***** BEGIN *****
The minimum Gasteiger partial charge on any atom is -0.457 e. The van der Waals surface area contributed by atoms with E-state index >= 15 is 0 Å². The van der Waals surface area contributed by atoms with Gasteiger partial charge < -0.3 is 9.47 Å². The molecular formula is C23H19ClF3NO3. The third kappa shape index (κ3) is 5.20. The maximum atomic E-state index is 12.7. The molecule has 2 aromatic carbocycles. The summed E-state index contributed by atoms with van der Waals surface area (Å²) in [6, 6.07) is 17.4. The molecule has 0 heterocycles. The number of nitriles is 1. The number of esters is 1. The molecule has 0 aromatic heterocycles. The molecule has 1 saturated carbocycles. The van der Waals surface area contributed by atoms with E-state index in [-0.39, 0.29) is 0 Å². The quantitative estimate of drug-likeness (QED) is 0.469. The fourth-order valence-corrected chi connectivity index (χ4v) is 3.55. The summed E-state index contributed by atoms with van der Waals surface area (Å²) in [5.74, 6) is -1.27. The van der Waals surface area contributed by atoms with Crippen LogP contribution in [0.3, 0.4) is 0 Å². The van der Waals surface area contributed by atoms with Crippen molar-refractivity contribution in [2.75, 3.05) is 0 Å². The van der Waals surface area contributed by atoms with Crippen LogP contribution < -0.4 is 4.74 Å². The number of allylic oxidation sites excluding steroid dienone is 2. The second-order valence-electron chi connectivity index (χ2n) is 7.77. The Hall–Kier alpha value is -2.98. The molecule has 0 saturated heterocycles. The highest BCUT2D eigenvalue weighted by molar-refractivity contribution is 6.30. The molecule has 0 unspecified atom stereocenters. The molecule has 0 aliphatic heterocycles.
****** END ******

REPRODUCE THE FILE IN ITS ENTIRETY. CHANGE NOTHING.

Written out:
The minimum Gasteiger partial charge on any atom is -0.457 e. The van der Waals surface area contributed by atoms with E-state index >= 15 is 0 Å². The van der Waals surface area contributed by atoms with Gasteiger partial charge < -0.3 is 9.47 Å². The molecular formula is C23H19ClF3NO3. The third kappa shape index (κ3) is 5.20. The maximum atomic E-state index is 12.7. The molecule has 2 aromatic carbocycles. The summed E-state index contributed by atoms with van der Waals surface area (Å²) in [6, 6.07) is 17.4. The molecule has 0 heterocycles. The number of nitriles is 1. The number of esters is 1. The molecule has 0 aromatic heterocycles. The molecule has 1 saturated carbocycles. The van der Waals surface area contributed by atoms with E-state index in [-0.39, 0.29) is 0 Å². The quantitative estimate of drug-likeness (QED) is 0.469. The fourth-order valence-corrected chi connectivity index (χ4v) is 3.55. The summed E-state index contributed by atoms with van der Waals surface area (Å²) in [5.74, 6) is -1.27. The van der Waals surface area contributed by atoms with Crippen LogP contribution in [0.3, 0.4) is 0 Å². The van der Waals surface area contributed by atoms with Crippen molar-refractivity contribution in [2.75, 3.05) is 0 Å². The van der Waals surface area contributed by atoms with Crippen LogP contribution < -0.4 is 4.74 Å². The number of allylic oxidation sites excluding steroid dienone is 2. The second-order valence-electron chi connectivity index (χ2n) is 7.77. The Hall–Kier alpha value is -2.98. The molecule has 0 saturated heterocycles. The highest BCUT2D eigenvalue weighted by molar-refractivity contribution is 6.30. The molecule has 0 unspecified atom stereocenters. The molecule has 0 aliphatic heterocycles.